By SIMON KALLA NDIVE
Ever since the outbreak of the Anglophone crisis in November 2016, the government has led a brutal crackdown of prominent opposition activist, civil society leaders and leaders of the pro-independence movement, Ambazonia or the Southern Cameroons National Council, the SCNC.
Common Law Lawyers in Cameroon went on strike in October 2016 to protest government’s attempts to annihilate the Common Law practice in a constitutionally bilingual and bi-jural Cameroon. The strike lasted for over a year.
Anglophone teachers in the country joined the strike on November 21, 2016 to uphold Anglo-Saxon values under threat in Cameroon’s two English-speaking regions. Same day, Mancho Bibixy staged a coffin revolution at Liberty Square in Bamenda to protest against the marginalisation and economic deprivation of Anglophones.
Matters came to a head on Thursday, December 8 when the population of Bamenda took to the streets to denounce the politicisation of a strike action they consider genuine and borne of longstanding grievances.
Days of ghost town have since been observed throughout the South West and North West Regions of the country.
On January 17, 2017, Barrister Nkongo Felix Agbor Balla and Dr. Fontem Neba, leaders of the Cameroon Anglophone Civil Society Consortium (CACSC) were arrested moments after the consortium had been banned along with the SCNC.
Same day, internet was cut in the North West and South West Regions. The floodgate of arrests was thus open with the arrest of Mancho Bibixy on January 19, 2017. Journalist Atia Tilarious Azohnwi, Hans Achomba, Godden Zama, Penn Terence and hundreds of other Anglophones would later be arrested and ferried to detention centres in Yaoundé.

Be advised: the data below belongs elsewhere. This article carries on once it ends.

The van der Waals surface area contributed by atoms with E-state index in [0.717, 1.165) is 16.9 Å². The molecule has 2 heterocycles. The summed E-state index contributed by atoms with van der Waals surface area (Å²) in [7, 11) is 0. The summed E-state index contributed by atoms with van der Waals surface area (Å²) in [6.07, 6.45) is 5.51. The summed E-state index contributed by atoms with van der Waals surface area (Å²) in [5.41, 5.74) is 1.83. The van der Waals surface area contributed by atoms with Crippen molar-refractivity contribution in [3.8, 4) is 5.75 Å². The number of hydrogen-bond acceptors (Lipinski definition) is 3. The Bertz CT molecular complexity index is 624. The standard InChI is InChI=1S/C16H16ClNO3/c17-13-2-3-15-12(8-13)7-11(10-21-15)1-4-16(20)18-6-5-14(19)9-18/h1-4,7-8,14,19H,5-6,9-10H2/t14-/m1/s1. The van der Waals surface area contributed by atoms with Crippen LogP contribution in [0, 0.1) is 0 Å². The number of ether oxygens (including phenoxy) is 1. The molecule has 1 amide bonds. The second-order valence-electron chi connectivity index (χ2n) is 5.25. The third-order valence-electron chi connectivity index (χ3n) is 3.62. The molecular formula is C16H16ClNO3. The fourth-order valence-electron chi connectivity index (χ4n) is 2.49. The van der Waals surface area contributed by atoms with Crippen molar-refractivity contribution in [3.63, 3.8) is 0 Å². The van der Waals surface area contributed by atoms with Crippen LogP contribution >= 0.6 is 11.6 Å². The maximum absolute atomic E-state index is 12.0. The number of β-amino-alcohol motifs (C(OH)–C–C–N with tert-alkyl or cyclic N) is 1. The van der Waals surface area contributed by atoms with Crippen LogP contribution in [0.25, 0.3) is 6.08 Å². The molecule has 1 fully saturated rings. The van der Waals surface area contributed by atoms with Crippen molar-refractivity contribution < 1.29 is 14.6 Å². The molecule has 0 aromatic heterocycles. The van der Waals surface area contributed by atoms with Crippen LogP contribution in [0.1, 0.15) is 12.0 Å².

Sisiku Ayuk Tabe, president of the self-styled state of Ambazonia was arrested in Nigeria on January 5, 2018 along with nine other members of his cabinet including Tassang Wilfred, Nfor Ngala Nfor and Barrister Eyambe Ebai.
The government crackdown on Anglophone activists has since intensified with arbitrary arrests, detention, torture and extra-judicial killings becoming the new normal. The likes of Raphael Muma who have braved the odds to stand against human rights violations and the excesses of the security forces in the North West and South West Regions has been accused of supporting the Anglophone separatists.
Muma has been at odds with his employer, the Mayor of the Idenau Council where he currently works. He has severally been detained. harassed, his family intimidated by the government without due process.
His fate remains precarious as security forces battle separatists. President Paul Biya has since taken a tough position on the crisis in the two-English speaking regions. Guns have since taken the place of dialogue and peace.